The major strength of our review was the rigorous literature search and methodology followed to provide reliable estimates. In addition, this review adds to the limited evidence available on the prognostic importance of CLD among COVID-19 patients. We also performed additional subgroup analyses to stratify the risk of adverse outcomes based on the type of CLD and study design, meta-regression to explore the source of heterogeneity, and sensitivity analysis to check the robustness of our results.

Our study had limitations and findings should be interpreted cautiously, considering the difference in methods and quality across the included studies. Although the review by Mauvais-Jarvis et al stated the influence of gender over disease profile globally and the importance of having gender representation in medical research, our search found that data relevant to evaluating the severity of disease and mortality caused by COVID-19 in CLD patients by gender was lacking in the included studies, which is a limitation in our review.[64] Our analysis also found significant between-study variability (significant χ 2 test for heterogeneity and I 2 statistics) for both outcomes. Such high heterogeneity can be attributed to the methodologic differences between the included studies, such as analysis by type of CLD, setting, sample size, and mean age. Meta-regression analysis did not indicate a significant source of heterogeneity for severity outcome and found only mean age as an essential source of heterogeneity for mortality outcome. In addition, we found substantial publication bias for the mortality outcome and found that most of the studies included in our review were of lower quality, which might further limit the generalizability of our study findings.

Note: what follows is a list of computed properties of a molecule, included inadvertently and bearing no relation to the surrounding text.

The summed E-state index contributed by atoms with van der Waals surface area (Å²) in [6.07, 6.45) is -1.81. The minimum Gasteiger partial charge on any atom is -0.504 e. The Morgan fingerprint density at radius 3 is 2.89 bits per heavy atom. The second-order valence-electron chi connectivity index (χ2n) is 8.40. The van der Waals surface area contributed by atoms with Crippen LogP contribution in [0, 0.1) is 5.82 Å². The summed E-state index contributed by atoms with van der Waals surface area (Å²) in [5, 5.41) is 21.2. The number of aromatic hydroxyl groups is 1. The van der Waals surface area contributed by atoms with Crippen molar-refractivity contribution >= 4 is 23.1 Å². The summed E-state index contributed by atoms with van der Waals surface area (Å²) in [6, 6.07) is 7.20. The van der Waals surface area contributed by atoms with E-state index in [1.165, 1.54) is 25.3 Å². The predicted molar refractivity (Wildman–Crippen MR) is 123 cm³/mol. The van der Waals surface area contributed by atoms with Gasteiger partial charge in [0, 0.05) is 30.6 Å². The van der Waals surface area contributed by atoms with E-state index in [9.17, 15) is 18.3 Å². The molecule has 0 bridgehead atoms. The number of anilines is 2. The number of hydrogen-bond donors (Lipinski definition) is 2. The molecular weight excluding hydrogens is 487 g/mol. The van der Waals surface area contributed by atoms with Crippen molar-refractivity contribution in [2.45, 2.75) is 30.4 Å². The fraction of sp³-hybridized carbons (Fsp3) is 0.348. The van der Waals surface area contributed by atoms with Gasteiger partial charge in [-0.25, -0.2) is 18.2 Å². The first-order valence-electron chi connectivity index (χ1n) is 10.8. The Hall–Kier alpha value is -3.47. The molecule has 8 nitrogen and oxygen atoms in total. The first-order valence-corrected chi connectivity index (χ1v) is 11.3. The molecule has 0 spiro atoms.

Although our results provide crucial information for better understanding the association of CLD and adverse COVID-19 outcomes, a need exists to perform longitudinal studies to establish the temporality of association and causal link between CLD and adverse clinical effects in the COVID-19 patients. Understanding this link will break a crucial barrier in managing COVID-19 patients and help prevent many deaths worldwide.

Our findings have implications for clinical management. Although patients with any liver pathology have some adverse outcomes, the magnitude almost doubles if the patients have CLD. Results of our meta-analysis should encourage clinicians worldwide to provide extra attention and intensive care for patients with CLD, who should be provided with advanced management to prevent adverse clinical outcomes.